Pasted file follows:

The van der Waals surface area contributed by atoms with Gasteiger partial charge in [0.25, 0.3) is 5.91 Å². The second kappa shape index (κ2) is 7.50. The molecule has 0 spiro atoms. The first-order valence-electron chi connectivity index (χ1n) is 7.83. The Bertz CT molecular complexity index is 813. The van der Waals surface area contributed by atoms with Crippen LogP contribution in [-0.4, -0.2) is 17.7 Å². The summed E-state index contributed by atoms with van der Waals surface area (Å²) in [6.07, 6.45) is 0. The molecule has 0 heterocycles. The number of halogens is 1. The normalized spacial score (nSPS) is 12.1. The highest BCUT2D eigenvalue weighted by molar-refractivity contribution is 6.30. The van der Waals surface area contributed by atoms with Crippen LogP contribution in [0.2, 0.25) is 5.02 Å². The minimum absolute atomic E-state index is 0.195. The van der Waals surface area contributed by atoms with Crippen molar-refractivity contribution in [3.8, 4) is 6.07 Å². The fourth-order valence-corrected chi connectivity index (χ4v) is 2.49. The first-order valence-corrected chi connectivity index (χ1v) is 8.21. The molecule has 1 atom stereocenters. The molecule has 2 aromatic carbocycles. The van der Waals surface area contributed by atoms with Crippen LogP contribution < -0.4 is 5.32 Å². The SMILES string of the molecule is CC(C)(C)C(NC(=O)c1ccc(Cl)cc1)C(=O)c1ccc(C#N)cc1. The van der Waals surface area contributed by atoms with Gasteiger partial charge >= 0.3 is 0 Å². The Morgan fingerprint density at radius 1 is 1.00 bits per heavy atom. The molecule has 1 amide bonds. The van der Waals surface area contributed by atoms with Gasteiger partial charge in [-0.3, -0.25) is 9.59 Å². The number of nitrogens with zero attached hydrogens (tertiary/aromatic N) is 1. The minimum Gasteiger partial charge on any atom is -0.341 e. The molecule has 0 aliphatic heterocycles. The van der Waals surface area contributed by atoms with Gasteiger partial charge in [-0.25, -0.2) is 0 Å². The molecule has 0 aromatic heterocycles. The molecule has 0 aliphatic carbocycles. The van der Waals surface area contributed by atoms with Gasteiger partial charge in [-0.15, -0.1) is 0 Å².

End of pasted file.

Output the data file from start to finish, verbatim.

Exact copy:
The van der Waals surface area contributed by atoms with Gasteiger partial charge in [0.25, 0.3) is 5.91 Å². The second kappa shape index (κ2) is 7.50. The molecule has 0 spiro atoms. The first-order valence-electron chi connectivity index (χ1n) is 7.83. The Bertz CT molecular complexity index is 813. The van der Waals surface area contributed by atoms with Crippen LogP contribution in [-0.4, -0.2) is 17.7 Å². The summed E-state index contributed by atoms with van der Waals surface area (Å²) in [6.07, 6.45) is 0. The molecule has 0 heterocycles. The number of halogens is 1. The normalized spacial score (nSPS) is 12.1. The highest BCUT2D eigenvalue weighted by molar-refractivity contribution is 6.30. The van der Waals surface area contributed by atoms with Crippen LogP contribution in [0.2, 0.25) is 5.02 Å². The minimum absolute atomic E-state index is 0.195. The van der Waals surface area contributed by atoms with Crippen molar-refractivity contribution in [3.8, 4) is 6.07 Å². The fourth-order valence-corrected chi connectivity index (χ4v) is 2.49. The first-order valence-corrected chi connectivity index (χ1v) is 8.21. The molecule has 1 atom stereocenters. The molecule has 2 aromatic carbocycles. The van der Waals surface area contributed by atoms with Crippen LogP contribution < -0.4 is 5.32 Å². The SMILES string of the molecule is CC(C)(C)C(NC(=O)c1ccc(Cl)cc1)C(=O)c1ccc(C#N)cc1. The van der Waals surface area contributed by atoms with Gasteiger partial charge >= 0.3 is 0 Å². The Morgan fingerprint density at radius 1 is 1.00 bits per heavy atom. The molecule has 1 amide bonds. The van der Waals surface area contributed by atoms with Gasteiger partial charge in [-0.3, -0.25) is 9.59 Å². The number of nitrogens with zero attached hydrogens (tertiary/aromatic N) is 1. The minimum Gasteiger partial charge on any atom is -0.341 e. The molecule has 0 aliphatic heterocycles. The van der Waals surface area contributed by atoms with Gasteiger partial charge in [-0.25, -0.2) is 0 Å². The molecule has 0 aromatic heterocycles. The molecule has 0 aliphatic carbocycles. The van der Waals surface area contributed by atoms with Gasteiger partial charge in [-0.15, -0.1) is 0 Å².